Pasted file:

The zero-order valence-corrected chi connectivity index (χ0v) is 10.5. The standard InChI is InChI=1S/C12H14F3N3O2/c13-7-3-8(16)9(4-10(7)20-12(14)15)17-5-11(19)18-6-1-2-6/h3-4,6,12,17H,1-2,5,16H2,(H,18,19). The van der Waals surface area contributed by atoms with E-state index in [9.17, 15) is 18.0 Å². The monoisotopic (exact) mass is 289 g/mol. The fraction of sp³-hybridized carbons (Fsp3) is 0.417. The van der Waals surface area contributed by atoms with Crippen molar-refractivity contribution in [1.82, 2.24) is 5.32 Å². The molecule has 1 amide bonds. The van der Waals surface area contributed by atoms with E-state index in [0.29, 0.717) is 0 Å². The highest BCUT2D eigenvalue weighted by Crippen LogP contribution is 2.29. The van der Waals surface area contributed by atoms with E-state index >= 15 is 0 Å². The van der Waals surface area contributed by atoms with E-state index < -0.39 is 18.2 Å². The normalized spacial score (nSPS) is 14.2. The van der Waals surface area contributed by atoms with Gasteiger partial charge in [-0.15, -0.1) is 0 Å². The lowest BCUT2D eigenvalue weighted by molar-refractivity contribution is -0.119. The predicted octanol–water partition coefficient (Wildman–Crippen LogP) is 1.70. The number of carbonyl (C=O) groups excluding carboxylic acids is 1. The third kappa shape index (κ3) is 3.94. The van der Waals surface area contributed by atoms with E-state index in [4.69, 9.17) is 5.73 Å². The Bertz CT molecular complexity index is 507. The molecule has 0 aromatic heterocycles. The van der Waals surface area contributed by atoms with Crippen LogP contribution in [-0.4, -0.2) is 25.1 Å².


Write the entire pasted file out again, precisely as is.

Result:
The zero-order valence-corrected chi connectivity index (χ0v) is 10.5. The standard InChI is InChI=1S/C12H14F3N3O2/c13-7-3-8(16)9(4-10(7)20-12(14)15)17-5-11(19)18-6-1-2-6/h3-4,6,12,17H,1-2,5,16H2,(H,18,19). The van der Waals surface area contributed by atoms with E-state index in [9.17, 15) is 18.0 Å². The monoisotopic (exact) mass is 289 g/mol. The fraction of sp³-hybridized carbons (Fsp3) is 0.417. The van der Waals surface area contributed by atoms with Crippen molar-refractivity contribution in [1.82, 2.24) is 5.32 Å². The molecule has 1 amide bonds. The van der Waals surface area contributed by atoms with E-state index in [0.29, 0.717) is 0 Å². The highest BCUT2D eigenvalue weighted by Crippen LogP contribution is 2.29. The van der Waals surface area contributed by atoms with E-state index >= 15 is 0 Å². The van der Waals surface area contributed by atoms with E-state index < -0.39 is 18.2 Å². The normalized spacial score (nSPS) is 14.2. The van der Waals surface area contributed by atoms with Gasteiger partial charge in [-0.15, -0.1) is 0 Å². The lowest BCUT2D eigenvalue weighted by molar-refractivity contribution is -0.119. The predicted octanol–water partition coefficient (Wildman–Crippen LogP) is 1.70. The number of carbonyl (C=O) groups excluding carboxylic acids is 1. The third kappa shape index (κ3) is 3.94. The van der Waals surface area contributed by atoms with E-state index in [4.69, 9.17) is 5.73 Å². The Bertz CT molecular complexity index is 507. The molecule has 0 aromatic heterocycles. The van der Waals surface area contributed by atoms with Crippen LogP contribution in [-0.4, -0.2) is 25.1 Å².